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Bank of Canada Governor Mark Carney is interviewed by journalist Chrystia Freeland at the National Press Club in Washington April 18, 2013.GARY CAMERON/Reuters

Bank of Canada Governor Mark Carney, who in August touched a nerve by suggesting Canada's companies were sitting on a pile of "dead money," now says that cash pile is poised to come back to life.

Mr. Carney was prompted to revisit his controversial comments during a public interview hosted by Thomson Reuters in Washington on Thursday. Canada's central bank chief said a lot has changed since he provoked the ire of some executives for suggesting they were mismanaging their companies.

"The thing we were concerned about in Canada was there was some latent concern that we need to preposition money for potential investments, or potential eventualities…without taking into account the resilience of the Canadian financial system," Mr. Carney said. "What we have seen since is that concern, the concern about access to credit, has come down very sharply in Canada…Now, the corporate dynamics are much more centred around fundamentals."

Later, Mr. Carney added that this capital is "dead no longer. Resurrected."

Mr. Carney's confidence is rooted in the Bank of Canada's latest economic analysis, released Wednesday in Ottawa.

Policy makers surprised some Bay Street economists with a prediction that Canada's economy will expand at an annual rate of about 2.5 per cent over the second half the year, much faster than first-half growth that likely will average less than 2 per cent.

The central bank is betting on a revival of exports and business spending. That prediction isn't based on current indicators. Canada has recorded a trade deficit for the better part of a year, and business surveys show companies expect to spend less on investment this year.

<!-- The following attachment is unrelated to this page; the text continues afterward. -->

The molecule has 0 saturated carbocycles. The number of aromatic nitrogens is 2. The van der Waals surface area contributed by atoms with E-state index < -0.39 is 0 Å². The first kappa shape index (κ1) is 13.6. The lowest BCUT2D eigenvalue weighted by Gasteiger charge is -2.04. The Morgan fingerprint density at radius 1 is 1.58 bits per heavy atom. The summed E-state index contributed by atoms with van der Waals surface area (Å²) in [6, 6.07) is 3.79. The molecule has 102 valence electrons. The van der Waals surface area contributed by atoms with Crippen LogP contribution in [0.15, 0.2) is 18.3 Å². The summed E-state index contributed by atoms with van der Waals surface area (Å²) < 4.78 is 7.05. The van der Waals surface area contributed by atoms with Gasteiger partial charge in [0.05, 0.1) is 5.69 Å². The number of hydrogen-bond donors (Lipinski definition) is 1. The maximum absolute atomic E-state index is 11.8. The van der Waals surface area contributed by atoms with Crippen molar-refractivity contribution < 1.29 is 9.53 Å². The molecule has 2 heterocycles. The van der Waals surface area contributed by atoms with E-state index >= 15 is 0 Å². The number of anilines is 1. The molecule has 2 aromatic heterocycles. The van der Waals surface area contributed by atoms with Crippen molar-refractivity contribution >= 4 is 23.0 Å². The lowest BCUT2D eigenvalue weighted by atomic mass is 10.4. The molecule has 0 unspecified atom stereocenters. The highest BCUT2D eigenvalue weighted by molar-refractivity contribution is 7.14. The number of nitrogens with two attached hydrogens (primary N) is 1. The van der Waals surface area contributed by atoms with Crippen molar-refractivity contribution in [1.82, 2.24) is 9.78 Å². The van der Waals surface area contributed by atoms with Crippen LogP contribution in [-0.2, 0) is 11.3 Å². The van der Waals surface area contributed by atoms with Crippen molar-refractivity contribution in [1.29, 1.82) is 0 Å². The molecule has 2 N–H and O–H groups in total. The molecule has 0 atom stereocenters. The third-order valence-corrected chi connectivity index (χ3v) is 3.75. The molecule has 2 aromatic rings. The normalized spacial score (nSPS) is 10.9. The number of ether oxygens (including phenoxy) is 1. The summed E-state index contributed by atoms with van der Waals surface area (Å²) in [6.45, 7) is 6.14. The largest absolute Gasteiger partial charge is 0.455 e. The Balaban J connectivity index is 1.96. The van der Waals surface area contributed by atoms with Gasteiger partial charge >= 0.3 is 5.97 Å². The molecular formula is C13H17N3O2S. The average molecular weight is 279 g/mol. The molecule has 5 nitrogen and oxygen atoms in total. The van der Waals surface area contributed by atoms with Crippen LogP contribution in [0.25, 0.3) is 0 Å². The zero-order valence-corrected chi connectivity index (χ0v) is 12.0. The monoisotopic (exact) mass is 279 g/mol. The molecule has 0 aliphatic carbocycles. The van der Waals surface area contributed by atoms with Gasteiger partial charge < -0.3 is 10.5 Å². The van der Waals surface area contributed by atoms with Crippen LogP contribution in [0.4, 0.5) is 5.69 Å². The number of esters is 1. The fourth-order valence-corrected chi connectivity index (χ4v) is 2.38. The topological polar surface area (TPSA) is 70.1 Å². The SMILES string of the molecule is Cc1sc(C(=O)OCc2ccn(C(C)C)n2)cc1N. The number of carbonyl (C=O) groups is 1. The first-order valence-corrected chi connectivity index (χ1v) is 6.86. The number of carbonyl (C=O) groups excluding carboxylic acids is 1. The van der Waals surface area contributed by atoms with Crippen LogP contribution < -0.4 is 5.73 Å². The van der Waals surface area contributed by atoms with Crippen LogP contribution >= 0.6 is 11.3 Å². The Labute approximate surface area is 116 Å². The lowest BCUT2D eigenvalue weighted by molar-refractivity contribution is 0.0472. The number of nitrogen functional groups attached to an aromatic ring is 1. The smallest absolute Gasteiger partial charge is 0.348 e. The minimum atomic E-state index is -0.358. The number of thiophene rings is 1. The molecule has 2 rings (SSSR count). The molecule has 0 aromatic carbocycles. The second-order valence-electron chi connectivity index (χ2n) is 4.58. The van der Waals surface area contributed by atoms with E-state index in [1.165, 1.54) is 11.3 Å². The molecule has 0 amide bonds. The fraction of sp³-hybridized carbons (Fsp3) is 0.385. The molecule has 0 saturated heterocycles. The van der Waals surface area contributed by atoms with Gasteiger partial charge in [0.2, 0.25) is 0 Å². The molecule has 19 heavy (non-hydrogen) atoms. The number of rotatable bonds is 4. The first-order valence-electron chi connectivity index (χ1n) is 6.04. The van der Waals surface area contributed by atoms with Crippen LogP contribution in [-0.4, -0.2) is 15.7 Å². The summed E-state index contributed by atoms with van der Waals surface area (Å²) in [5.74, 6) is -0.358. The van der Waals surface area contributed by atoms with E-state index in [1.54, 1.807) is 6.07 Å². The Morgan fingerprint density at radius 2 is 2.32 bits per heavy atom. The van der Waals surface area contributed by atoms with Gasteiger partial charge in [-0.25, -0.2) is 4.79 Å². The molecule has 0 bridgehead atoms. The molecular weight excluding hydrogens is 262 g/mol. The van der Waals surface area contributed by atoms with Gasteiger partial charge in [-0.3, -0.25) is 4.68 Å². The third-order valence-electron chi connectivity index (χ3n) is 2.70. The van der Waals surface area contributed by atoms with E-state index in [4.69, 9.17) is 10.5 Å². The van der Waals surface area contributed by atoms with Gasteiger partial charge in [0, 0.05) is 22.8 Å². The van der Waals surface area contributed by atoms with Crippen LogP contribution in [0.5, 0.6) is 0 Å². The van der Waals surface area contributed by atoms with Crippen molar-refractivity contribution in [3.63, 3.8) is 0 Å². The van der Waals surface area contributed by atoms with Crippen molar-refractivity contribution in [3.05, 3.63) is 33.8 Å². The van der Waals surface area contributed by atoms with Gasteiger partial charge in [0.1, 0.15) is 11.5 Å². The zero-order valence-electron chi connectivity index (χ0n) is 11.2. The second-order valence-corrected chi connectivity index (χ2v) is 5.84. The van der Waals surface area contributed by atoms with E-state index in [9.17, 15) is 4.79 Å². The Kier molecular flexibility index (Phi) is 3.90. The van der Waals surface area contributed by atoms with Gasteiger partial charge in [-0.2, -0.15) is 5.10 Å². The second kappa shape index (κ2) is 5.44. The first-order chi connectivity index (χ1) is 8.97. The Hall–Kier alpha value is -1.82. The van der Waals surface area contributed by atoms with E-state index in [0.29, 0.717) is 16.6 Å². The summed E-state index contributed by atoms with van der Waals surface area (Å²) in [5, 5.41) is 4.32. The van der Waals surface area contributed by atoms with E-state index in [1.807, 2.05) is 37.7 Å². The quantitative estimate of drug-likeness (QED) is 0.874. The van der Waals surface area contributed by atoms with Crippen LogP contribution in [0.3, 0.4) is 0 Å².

Mr. Carney and the Bank of Canada thinks conditions are about to change. Their latest Monetary Policy Report says trade should be a net contributor to growth this year and next – a shift from 2012, when trade detracted from economic growth because Canada imported considerably more than it exported.

Business fixed investment will contribute 0.4 percentage points to growth in 2013, somewhat less than last year, and climb to a contribution of 0.8 percentage points in 2014.

The reason: U.S. households and businesses.

Mr. Carney acknowledged Wednesday that on the surface, the U.S. economic recovery appears to be flagging. Much of that is the result of government budget cutting. But, for Canada, more important is the state of private U.S. demand, which Mr. Carney said has "sustainable momentum."

Households have replenished wealth lost in the recession, and the housing market is getting stronger. The Bank of Canada said in its policy report that it expects U.S residential investment will increase at an annual rate of 12.5 per cent between 2013 and 2015. If historical relationships hold, that should boost Canadian export growth by an average of roughly 1 percentage point a year.

The central bank assumes stronger export demand should inspire companies to expand to take advantage. Meantime, at home, the growth of household debt has slowed to a rate that is in line with increases in incomes, meaning there's less risk of a wave of defaults. Surveys suggest banks are more willing to lend.

And of course there's all that cash – some $300-billion sitting on Canadian corporate balance sheets. Mr. Carney noted that when he first talked of "dead money," the European debt crisis was unresolved and U.S. lawmakers appeared ready to go over the "fiscal cliff." Since then, the European Central Bank has pledged to backstop any country that gets into trouble, and the U.S. avoided the "cliff," if inelegantly.

"All of that, we think, is going to kick in to having some of that money put to work," Mr. Carney said.

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